Keep warm and healthy this winter

Graham and Sadhvi - Northcote

Keep warm and healthy this winter

August 2020

Our live lightly journey started because we wanted the family to be warm and healthy without blowing our budget on heating every winter. After buying our first house in NZ (lovely but so many freezing single-glazed aluminum windows), we wanted to get stuck in and make long-term improvements.

Many houses in New Zealand are cold and damp, but people seem to live with it because they don’t know where to start to make changes.  Our home had mould around the windows, condensation and drafts from windows and doors. It didn’t matter how long the heaters were on, the heat always found a way to escape.  The heating was kept on day and night, contributing to heafty power bills.  (*Graham do you have summer bill cost vs. winter bill cost?)

I knew there were plenty of solutions out there but we wanted to be cost-effective, so I started doing some research - there’s a lot of helpful information available if you know where to look: 

  • Online - there are a load of resources and tools available from EECA on home energy advice and improvements along with a passionate online communities (I particularly recommend Geekzone.co.nz DIY)
  • Borrow a FREE Home Energy Audit Toolkit (HEATkit) from your local library which has a load of helpful tools to identify where the biggest issues/opportunities were.
  • Arrange a FREE consultation from a Home Performance Advisor who will come to your house (in person or virtually) and help assess your energy use and how you can improve.
  • Measuring your baseline – We picked up a bunch of bluetooth temperature / humidity sensors, placing in each bedroom and other important areas. This meant it was easy to track our objectives (temperature never below 17°C and humidity at 60% or under). Energy use was tracked using our supplier’s app giving hourly electricity usage.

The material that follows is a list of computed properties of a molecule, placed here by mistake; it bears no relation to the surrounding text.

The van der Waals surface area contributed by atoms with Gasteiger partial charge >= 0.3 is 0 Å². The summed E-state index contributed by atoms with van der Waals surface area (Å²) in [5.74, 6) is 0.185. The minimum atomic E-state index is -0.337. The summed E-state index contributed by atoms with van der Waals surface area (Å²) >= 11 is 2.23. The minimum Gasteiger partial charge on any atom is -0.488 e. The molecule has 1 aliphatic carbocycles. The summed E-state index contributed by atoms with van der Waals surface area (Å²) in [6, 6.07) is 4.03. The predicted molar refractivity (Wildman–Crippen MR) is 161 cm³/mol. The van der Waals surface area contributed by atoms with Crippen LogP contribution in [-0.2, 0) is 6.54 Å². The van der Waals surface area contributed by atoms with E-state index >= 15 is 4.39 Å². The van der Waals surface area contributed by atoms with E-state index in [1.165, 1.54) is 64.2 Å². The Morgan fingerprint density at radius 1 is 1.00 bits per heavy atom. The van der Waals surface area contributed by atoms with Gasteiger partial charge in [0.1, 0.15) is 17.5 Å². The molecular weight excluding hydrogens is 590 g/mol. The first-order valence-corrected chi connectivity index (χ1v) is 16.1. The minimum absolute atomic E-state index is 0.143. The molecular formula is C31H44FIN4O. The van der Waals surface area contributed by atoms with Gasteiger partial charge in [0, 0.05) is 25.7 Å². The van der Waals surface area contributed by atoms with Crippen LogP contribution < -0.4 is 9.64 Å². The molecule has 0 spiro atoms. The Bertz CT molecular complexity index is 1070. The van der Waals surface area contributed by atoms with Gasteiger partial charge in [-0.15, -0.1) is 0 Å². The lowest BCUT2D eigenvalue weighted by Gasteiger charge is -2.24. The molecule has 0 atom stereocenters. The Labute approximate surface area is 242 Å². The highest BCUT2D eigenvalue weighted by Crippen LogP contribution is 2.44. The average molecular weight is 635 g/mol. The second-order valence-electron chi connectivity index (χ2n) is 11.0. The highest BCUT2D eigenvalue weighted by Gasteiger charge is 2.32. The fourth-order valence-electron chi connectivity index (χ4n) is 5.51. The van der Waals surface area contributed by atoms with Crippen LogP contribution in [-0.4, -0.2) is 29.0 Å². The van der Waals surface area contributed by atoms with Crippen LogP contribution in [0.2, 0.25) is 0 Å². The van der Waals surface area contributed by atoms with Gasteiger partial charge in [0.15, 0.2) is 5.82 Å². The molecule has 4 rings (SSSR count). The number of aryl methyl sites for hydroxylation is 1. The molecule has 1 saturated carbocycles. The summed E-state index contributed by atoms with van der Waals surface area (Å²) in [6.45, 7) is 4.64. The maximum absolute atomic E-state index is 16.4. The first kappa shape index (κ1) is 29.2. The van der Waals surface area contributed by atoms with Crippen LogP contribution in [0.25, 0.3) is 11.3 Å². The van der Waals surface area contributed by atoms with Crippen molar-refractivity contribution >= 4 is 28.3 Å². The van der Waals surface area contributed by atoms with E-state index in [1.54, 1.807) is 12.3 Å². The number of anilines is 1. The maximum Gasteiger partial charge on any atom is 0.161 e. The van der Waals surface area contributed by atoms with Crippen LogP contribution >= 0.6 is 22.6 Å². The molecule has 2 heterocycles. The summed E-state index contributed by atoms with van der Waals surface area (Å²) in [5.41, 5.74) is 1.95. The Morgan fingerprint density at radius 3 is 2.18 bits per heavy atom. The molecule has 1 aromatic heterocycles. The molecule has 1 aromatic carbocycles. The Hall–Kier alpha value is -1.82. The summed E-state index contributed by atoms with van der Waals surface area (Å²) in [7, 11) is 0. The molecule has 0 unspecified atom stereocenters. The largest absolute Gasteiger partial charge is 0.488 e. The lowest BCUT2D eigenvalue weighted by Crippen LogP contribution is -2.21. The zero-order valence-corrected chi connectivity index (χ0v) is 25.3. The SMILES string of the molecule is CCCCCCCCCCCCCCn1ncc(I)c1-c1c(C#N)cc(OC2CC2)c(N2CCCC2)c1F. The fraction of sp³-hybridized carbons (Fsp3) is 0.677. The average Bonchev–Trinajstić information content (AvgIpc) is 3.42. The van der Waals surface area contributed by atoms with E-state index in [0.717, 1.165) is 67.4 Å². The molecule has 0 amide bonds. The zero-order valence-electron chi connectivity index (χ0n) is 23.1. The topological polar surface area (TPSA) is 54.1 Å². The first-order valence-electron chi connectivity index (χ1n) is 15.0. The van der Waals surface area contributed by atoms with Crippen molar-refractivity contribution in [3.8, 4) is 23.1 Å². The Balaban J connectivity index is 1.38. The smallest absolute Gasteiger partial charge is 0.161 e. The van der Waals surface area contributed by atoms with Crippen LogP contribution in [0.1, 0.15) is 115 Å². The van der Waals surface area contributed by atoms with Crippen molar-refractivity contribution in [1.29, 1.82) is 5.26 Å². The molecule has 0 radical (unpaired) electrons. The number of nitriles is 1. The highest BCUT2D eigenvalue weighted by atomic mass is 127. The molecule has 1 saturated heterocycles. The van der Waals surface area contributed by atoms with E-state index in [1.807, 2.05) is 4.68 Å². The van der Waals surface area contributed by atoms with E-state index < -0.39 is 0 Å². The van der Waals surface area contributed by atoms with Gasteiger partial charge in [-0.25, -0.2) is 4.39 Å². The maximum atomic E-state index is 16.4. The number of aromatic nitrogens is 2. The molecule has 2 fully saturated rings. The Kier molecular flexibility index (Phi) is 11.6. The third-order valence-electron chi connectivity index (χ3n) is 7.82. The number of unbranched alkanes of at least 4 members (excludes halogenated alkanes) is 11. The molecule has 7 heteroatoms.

All of these tools were helpful and getting advice from an expert confirmed I was focused on the areas that could have the biggest impact.

Heatpumps were the first purchases made and we noticed the warmth and comfort immediately, especially in the bedrooms.  Everything else we have done ourselves - additional insulation was added under the house and secondary acrylic glazing (3mm) was added to the windows using a magnetic style strip.  This was the change that had the most noticeable and instant difference. Moisture was lower and temperature was held higher without using as much energy. I would do a few windows at a time in the evening or weekend, we knew it was going to be worth it seeing the instant difference the glazing achieved with cutting condensation!

To keep costs down, we use the ‘Free hour of power’ from our electricity supplier at low-peak times. We set the dishwasher and dryer to run between 9-10pm which means it costs less and uses more sustainable power sources.

My advice to people getting started is to do your research first to find out where you can make the biggest gains to get the best bang for your buck.